Sources: Red Sox may have top Matsuzaka bid

The Boston Red Sox may have posted the top bid for the right to negotiate with Japanese right-hander Daisuke Matsuzaka, according to Major League Baseball sources.

There has been no official announcement, and the Seibu Lions, Matsuzaka's team in Japan, have until Tuesday to accept or reject the high bid.

But, according to officials monitoring the bidding, the Red Sox bid may be between $38 million and $45 million.

Sources told ESPN's Peter Gammons that Boston's bid was $42 million, far exceeding any other team's bid.

According to a source, Texas bid about $22 million for Matsuzaka, with the intention of offering a contract of five years and $50 million if the Rangers had the top bid.

Matsuzaka, who pitched for Japan's World Baseball Classic champions, is considered among the top prospects available this offseason.

If the Lions accept the top bid, the winning bidder has 30 days to reach an agreement with Matsuzaka. If a deal cannot be reached, he would return to the Lions for the 2007 Japanese baseball season.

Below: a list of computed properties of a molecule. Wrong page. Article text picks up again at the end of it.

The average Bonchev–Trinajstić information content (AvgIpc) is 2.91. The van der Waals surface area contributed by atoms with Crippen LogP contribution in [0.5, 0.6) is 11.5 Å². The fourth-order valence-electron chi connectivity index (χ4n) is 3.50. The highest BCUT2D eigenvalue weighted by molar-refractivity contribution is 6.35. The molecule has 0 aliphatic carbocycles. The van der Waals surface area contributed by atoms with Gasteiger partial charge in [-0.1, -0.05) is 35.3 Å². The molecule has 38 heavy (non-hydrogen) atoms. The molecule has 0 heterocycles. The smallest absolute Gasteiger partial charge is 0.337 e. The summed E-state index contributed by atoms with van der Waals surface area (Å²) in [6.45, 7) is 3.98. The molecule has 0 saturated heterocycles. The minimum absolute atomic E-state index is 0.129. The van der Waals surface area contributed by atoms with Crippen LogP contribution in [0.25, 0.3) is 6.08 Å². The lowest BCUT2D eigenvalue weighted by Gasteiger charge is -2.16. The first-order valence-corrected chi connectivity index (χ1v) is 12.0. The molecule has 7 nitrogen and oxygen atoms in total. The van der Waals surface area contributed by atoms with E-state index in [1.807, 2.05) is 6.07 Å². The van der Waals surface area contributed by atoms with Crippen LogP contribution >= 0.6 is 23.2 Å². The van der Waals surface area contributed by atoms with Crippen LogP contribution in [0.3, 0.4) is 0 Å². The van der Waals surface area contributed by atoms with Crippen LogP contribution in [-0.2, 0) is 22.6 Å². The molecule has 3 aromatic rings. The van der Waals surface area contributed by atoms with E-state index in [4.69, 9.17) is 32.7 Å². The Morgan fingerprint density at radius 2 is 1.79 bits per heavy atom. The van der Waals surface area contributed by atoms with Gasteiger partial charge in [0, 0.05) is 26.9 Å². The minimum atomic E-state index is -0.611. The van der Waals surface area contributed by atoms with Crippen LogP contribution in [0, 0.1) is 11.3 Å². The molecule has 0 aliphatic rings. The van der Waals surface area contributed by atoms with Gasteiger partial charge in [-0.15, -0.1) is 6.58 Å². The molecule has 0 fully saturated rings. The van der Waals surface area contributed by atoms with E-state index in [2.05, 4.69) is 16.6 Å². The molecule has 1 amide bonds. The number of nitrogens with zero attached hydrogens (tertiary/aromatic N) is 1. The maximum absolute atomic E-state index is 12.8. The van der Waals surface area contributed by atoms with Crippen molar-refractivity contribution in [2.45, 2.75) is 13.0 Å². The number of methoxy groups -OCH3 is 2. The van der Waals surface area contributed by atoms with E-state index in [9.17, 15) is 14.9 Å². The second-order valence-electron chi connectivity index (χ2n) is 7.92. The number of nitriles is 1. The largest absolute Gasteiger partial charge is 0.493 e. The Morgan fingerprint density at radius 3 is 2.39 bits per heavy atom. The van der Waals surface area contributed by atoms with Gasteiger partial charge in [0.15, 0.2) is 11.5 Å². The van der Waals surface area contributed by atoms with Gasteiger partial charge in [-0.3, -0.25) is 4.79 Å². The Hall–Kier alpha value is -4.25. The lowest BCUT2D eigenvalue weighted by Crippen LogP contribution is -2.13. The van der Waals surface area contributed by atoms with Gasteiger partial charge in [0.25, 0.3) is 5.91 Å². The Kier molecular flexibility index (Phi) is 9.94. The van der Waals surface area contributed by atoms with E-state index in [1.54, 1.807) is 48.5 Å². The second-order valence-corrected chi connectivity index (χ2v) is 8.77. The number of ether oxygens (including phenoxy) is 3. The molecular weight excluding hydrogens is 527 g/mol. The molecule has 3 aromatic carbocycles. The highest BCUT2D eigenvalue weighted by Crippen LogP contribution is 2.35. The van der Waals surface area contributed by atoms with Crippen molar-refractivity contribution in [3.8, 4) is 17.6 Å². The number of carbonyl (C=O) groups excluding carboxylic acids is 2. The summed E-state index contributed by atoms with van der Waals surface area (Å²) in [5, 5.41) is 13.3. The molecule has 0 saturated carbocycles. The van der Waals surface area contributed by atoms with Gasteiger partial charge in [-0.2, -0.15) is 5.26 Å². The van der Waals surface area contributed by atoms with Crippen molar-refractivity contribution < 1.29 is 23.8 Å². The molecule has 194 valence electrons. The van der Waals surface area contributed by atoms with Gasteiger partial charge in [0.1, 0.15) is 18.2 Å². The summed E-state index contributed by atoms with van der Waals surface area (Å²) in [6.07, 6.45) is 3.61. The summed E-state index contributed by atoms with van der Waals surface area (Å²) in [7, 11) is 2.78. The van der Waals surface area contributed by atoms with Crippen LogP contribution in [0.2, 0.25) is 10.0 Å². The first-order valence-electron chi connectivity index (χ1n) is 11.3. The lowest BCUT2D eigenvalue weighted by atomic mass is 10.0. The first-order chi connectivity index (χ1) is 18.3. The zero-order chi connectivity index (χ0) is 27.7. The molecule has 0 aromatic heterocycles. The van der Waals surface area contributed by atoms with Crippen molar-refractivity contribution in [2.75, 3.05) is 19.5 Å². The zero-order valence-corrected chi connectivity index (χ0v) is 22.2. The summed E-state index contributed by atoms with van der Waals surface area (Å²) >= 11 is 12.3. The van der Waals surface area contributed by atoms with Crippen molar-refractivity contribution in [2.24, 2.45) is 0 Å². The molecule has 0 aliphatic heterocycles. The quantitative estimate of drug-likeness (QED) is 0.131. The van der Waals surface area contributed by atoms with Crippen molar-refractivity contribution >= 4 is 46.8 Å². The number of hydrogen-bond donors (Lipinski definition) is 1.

By 5 p.m. Wednesday, major league teams interested in bidding on the rights to deal with Matsuzaka had to post a sealed bid. Major League Baseball then took the highest bid and forwarded only the dollar figure -- not the identity of the team -- to the Seibu Lions.

According to a source within Major League Baseball, as of Friday afternoon, Seibu had not informed MLB officially whether it had accepted the bid.

There are three reasons the deal would make sense for the Red Sox:

• Talent evaluators who have seen Matsuzaka say he's a top of the rotation-quality pitcher who would improve the Red Sox staff.

• If Boston signs him it would effectively plant a Red Sox flag in the growing Far East market.

• By merely winning the bidding the Red Sox would block the Yankees from acquiring Matsuzaka. By signing him, they would gain the same kind of advantage the Yankees gained when they signed Johnny Damon away from Boston.

Buster Olney is a senior writer for ESPN The Magazine.